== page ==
Thursday, November 22, 2012

Milwaukee Turkey Trot - Inaugural Drumstick Dash 5k

Drumstick Dash 5k (Inaugural) 2012
17:14, 3rd

By visiting family for Thanksgiving in Wisconsin, we knew we'd miss the cherished Fort Collins Thanksgiving Day Run, but hoped for a Cheesehead alternative.  Despite an active running community, there hadn't really been a big Turkey Trot in Wisconsin.  Fortuitously, this was the first year of the Drumstick Dash 5k, an event that benefited the Food Bank and circled the famous Milwaukee Mile at the State Fair Park.  Jessica and I both have great memories of the State Fair Park -- albeit mostly in the contest of eating cream puffs and cheese curds and things-on-a-stick -- so this would be a great opportunity to enjoy a healthier alternative for Thanksgiving Day morning, and to meet some of our relatives for an enjoyable morning.

Although it was an inaugural event, the Drumstick Dash obviously met a pent-up desire for a solid Thanksgiving event, and attracted a field of over 2600 people.  As it was, the event was quite enjoyable and ran without a hitch.  The start line was nicely uncrowded, so it was easy to get up front and warm up.  Promptly at 8:30, we were off, wearing timing chip bibs.   A beautifully warm morning was offset by a blustery wind.  So, onto the personal details.

My main goals were to run a solid race, and finish well under 17 minutes.  The time goal did not happen, despite my solid pre-race plans which included a scraggly mustache as well as carbo-loading on greasy but timelessly delicious lasagna and garlic bread at Barbiere's the night before, but enjoyed a fun course and strategic race.  Off the front was a guy in neon and a guy with a triathlon shirt, forming mostly good pacing rabbits for the first half or 3/4 mile.  

I crossed the first mile, which was marked with a digital clock, exactly at 5:20, which was right on pace.  Things felt controlled as I trailed a pack of 4, having dropped the triathlon guy, but they had pulled ahead slightly.  Some of them were chatting with each other, so it was clear they were working together with purpose.  Fighting the wind, I worked to catch up to them, and then was surprised by a slightly easier effort and slower pace when I did catch up.  Having no idea on my pace, I decided to remain in the pack, as we wound our way around the slightly-banked lower apron of the racetrack.  Our 2nd mile was clearly slower and came in at 5:40.

After that, 1st and 2nd stetched out noticeably.  I kept on pace in 4th and focused on 3rd.  This was at the limit of what I was comfortable doing, so I decided to stay back and aim for a final kick in the last 0.1.

Without a 3M marker, but knowing that the finish line was near, I began kicking a little earlier than planned, gapping 3rd and hoping he wouldn't respond.  He did, so I pushed to keep the gap constant, and although I thought I heard the footsteps fading, I pushed with all I had just to finish.  My time was well over 17 minutes, with 1st place also being slower than 17, so on paper I wonder if I missed an opportunity, thinking a lower-elevation race would have been more advantageous.  At the same time, I know that my final push was all that I had left, and the wind and turns made a tough course that was at least 5k.  So as far as timing was concerned, I have to believe it was still a solid representation of where my training is at right now.  And actually racing for position in the final seconds was quite a rush, and there was instant camaraderie and respect at the finish line with handshakes and half-hugs.  At the end, I learned that the rest of 1-5 were Brookfield running teammates, with 1st having a PR in the mid-15's, and most of these guys racing for college teams, so I had fun being an old dude running in the mix.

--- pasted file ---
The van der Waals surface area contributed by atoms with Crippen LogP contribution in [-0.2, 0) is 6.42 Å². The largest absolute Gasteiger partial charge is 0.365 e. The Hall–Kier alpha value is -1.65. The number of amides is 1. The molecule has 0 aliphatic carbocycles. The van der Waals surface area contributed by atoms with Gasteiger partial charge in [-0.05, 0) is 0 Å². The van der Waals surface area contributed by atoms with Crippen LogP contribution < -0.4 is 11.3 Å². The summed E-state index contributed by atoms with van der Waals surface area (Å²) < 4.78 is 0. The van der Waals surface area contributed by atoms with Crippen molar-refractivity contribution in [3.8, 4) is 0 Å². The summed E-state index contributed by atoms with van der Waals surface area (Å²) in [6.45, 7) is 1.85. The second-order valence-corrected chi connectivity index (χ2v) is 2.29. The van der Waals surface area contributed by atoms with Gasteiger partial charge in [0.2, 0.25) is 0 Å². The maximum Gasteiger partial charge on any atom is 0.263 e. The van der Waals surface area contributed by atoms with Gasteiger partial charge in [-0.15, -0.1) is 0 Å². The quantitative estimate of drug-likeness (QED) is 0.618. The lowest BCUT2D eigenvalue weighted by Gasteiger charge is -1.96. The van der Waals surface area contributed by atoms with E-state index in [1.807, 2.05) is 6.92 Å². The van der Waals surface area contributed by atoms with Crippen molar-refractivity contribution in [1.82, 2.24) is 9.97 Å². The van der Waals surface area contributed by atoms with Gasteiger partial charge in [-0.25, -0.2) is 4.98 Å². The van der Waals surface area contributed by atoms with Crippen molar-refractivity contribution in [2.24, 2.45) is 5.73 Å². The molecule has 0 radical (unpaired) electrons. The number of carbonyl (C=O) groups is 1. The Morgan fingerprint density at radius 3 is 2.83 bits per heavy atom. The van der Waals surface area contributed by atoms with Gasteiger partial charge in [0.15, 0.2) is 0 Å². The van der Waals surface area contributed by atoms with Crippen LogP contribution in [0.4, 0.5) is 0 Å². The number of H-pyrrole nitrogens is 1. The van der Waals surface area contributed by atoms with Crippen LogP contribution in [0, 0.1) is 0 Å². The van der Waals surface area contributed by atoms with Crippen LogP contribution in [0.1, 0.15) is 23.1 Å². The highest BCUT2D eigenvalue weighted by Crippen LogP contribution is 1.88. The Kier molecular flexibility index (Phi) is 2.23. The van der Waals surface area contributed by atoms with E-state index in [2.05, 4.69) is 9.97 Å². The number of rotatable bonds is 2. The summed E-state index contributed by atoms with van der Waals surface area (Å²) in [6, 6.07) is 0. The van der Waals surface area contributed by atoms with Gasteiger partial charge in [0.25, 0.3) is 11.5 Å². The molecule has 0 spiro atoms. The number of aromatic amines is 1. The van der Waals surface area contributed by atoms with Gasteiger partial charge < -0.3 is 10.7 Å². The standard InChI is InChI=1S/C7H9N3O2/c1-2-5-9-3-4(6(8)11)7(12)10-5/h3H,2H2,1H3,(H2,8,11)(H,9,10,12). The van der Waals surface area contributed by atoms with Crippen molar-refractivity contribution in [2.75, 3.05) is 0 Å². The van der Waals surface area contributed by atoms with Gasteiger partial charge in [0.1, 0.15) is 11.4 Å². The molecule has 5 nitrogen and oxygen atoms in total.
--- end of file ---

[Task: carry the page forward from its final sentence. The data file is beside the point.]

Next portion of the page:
I was surprised to be handed a trophy and a Brookfield Performance Running Club store gift certificate at the end (awesome sponsorship from them and Serdyk's grocery).  I happily re-gifted the gift certificate to cousin-in-law Dave, who is well-prepared to run his first half-marathon in Orlando in January.  He and his cousin J ran together most of the race, with both finishing easily under half an hour, with J's Dad Steve walking and pushing a final jog to finish under an hour.

Anyway, this was a great, fun event that was well-executed and brought out the community and some of our family for a great morning.  There's no reason to believe this won't continue to be another great Milwaukee tradition.


5 comments:

  1. Only half hugs at the finish? Roll out the sweaty bear hugs next time!

    Nice work getting the podium - no way you were getting out-kicked in the last .1.

    Pretty sure you'd have beaten me in FoCo with a similar race strategy (and 52nd place would have been yours).

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  2. Subtract 15 seconds for the added wind friction on that facial fuzz and you were sub-17. Way to represent the Fort! Yes, you would have totally smoked Clarkie in FoCo this year:)

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  3. We get you on the track up here and it is sub 17 for sure. Nice!

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  4. Thanks guys, sounds like typical competitive races in No Co.
    It was fun to race for position more than time, don't usually get to experience that and just enough people to work with and against on that.
    Although top 5 got the same gift certificate, "podium" (I learned later) got a trophy. Kitschy but the family gets a kick out of it so it's a nice gesture.

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  5. thanks for sharing.

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